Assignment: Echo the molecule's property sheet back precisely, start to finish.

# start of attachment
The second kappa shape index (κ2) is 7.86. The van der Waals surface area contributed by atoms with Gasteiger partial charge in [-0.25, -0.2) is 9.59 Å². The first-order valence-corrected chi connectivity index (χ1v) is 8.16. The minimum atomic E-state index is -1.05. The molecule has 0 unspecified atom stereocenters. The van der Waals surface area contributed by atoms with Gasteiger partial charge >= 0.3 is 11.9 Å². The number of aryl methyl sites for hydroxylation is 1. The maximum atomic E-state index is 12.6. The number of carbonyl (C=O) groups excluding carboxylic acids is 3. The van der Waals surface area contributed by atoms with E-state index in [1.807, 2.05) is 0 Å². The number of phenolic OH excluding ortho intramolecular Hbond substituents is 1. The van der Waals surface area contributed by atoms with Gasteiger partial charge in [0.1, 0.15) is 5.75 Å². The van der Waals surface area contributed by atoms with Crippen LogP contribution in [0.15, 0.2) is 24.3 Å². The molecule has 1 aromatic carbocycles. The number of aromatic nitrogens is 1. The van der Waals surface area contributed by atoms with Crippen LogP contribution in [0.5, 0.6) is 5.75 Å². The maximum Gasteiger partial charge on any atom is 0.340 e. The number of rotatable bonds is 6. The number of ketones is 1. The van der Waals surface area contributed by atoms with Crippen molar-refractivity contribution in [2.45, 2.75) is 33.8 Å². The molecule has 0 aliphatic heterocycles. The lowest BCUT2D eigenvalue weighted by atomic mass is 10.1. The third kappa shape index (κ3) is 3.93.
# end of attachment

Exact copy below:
The second kappa shape index (κ2) is 7.86. The van der Waals surface area contributed by atoms with Gasteiger partial charge in [-0.25, -0.2) is 9.59 Å². The first-order valence-corrected chi connectivity index (χ1v) is 8.16. The minimum atomic E-state index is -1.05. The molecule has 0 unspecified atom stereocenters. The van der Waals surface area contributed by atoms with Gasteiger partial charge >= 0.3 is 11.9 Å². The number of aryl methyl sites for hydroxylation is 1. The maximum atomic E-state index is 12.6. The number of carbonyl (C=O) groups excluding carboxylic acids is 3. The van der Waals surface area contributed by atoms with E-state index in [1.807, 2.05) is 0 Å². The number of phenolic OH excluding ortho intramolecular Hbond substituents is 1. The van der Waals surface area contributed by atoms with Gasteiger partial charge in [0.1, 0.15) is 5.75 Å². The van der Waals surface area contributed by atoms with Crippen LogP contribution in [0.15, 0.2) is 24.3 Å². The molecule has 1 aromatic carbocycles. The number of aromatic nitrogens is 1. The van der Waals surface area contributed by atoms with Crippen LogP contribution in [0.5, 0.6) is 5.75 Å². The maximum Gasteiger partial charge on any atom is 0.340 e. The number of rotatable bonds is 6. The number of ketones is 1. The van der Waals surface area contributed by atoms with Crippen molar-refractivity contribution in [2.45, 2.75) is 33.8 Å². The molecule has 0 aliphatic heterocycles. The lowest BCUT2D eigenvalue weighted by atomic mass is 10.1. The third kappa shape index (κ3) is 3.93.